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Exxon CEO Commencement Speech: How to Win Over An Angry Mob

Worcester Polytechnic Institute may have invited Exxon CEO Rex Tillerson to give the commencement speech this upcoming weekend, but it's not exactly rolling out the welcome mat. Faculty have protested, students have threatened to leave during the ceremony and the college has even hired a counter-speaker from the Post Carbon Institute.

Tillerson is surely used to his Big Oil pariah status by now. Exxon (XOM) -- with its billions in oil profits -- is the company people love to hate. And as its leader, Tillerson has been booed and criticized before.

Facing an angry crowd is never easy, but if Tillerson plays his cards right, he might have a shot at winning over his biggest critics. Here are a few last-minute tips for Tillerson or any other top exec preparing to give a speech under less-than-ideal circumstances.

Don't pull a Whitman
Ex-eBay CEO Meg Whitman was scheduled to address UCLA's Anderson School of Management in 2009, but never made it to the podium. Whitman, a Republican California gubernatorial candidate at the time, was criticized for her support of Prop 8, which would have upheld a ban on gay marriage. She canceled her speech, citing "scheduling conflicts."

Acknowledge the protest.

Some graduates from Columbia University's School of International and Public Affairs were outraged in 2010 when Citigroup CEO Vikram Pandit was chosen as the commencement speaker. The country was still reeling from the financial crisis and students were upset that a Wall Street banker -- not a humanitarian -- would be addressing them on graduation. Pandit not only acknowledged the protests and criticism in the opening lines of his speech, he welcomed it:

Bankers don't often get invited to speak, that is unless they're in front of Congress. I do know that the invitation for me to speak here today stirred up some controversy. And I think that's a healthy sign. I would be surprised, even disappointed if some of the most intense debate and criticism of the financial industry were not coming from this university.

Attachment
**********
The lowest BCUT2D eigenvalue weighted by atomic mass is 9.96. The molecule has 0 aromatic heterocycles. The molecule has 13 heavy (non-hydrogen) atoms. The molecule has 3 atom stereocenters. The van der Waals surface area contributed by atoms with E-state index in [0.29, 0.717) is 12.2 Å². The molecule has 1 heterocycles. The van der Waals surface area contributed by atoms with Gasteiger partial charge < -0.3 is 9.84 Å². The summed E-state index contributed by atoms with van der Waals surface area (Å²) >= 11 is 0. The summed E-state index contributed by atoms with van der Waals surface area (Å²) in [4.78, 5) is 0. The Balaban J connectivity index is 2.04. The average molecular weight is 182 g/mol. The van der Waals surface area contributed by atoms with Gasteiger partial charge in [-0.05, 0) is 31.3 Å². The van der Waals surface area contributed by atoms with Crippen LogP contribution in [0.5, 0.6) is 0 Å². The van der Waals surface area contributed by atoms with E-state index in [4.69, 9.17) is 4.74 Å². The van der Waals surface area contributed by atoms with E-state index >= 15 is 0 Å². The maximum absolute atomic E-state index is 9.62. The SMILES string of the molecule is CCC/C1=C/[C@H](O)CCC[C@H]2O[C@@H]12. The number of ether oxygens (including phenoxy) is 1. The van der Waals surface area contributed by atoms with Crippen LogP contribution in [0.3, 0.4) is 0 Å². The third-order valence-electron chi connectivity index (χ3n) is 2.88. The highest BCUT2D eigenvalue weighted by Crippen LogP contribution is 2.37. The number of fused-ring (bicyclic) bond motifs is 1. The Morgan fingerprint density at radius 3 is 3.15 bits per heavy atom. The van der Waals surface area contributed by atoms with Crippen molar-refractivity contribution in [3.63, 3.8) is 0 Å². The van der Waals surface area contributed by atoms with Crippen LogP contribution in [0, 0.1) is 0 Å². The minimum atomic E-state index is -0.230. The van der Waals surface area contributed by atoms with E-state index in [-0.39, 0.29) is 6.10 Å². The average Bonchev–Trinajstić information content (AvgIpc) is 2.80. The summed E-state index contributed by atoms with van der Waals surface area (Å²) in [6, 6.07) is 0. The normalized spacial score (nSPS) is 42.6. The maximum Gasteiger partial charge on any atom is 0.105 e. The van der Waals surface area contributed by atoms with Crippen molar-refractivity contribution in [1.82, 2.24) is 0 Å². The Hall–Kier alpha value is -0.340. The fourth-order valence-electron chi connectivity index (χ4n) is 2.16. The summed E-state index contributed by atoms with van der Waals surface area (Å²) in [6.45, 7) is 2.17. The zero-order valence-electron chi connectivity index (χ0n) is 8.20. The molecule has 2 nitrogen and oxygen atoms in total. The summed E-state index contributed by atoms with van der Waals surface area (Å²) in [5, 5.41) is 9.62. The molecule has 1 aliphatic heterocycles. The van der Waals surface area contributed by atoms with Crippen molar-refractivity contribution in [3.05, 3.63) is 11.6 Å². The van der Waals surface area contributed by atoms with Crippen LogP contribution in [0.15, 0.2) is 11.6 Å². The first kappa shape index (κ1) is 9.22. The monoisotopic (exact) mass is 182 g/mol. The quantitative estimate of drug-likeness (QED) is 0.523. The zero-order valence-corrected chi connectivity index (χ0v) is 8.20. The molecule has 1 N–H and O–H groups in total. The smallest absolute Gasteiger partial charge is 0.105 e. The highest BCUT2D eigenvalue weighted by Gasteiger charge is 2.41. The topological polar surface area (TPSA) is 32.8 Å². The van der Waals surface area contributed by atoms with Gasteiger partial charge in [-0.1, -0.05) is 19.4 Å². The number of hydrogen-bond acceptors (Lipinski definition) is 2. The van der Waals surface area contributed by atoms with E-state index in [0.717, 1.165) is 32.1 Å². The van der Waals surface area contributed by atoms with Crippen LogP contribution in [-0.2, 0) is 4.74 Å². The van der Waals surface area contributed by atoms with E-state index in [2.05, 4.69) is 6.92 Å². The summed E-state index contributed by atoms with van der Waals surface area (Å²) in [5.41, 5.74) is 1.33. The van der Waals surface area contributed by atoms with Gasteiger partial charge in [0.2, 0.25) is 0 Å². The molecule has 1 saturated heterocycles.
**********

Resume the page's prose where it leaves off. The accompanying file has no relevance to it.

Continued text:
Americans have the right to be angry about the financial crisis. People should question the financial system and those who run it.

Contact your critics before the speech
Talk about ballsy. JPMorgan Chase CEO Jamie Dimon, who spoke to Syracuse University's class of 2010, called a student who was leading a protest movement against the university's decision to invite the Wall Street banker. Dimon then kicked off his commencement speech recounting the conversation. Brilliant.
I also know that some of your fellow students have raised question about me being your commencement speaker. When I heard about these protests, I wanted to understand what was behind them, so I called one of the students leading that movement, and we had a good conversation -- I'm sure she's here somewhere. I heard her concerns about me, the nation's banking system and about capitalism itself. Some I thought were legitimate, others I disagreed with. But whether I agree with her or not, I say 'good for her,' I'm proud of her for speaking up.
Be accountable and own your mistakes
Both Pandit and Dimon successfully have woven this message into their speeches. Dimon's entire speech revolved around the central message of accountability. And to his credit, Dimon appears to have followed his own advice. Dimon said JPMorgan Chase would pay for errors it made in processing foreclosure paperwork on defaulted home loans.

Photo from Flickr user Robert Couse-Baker, CC 2.0

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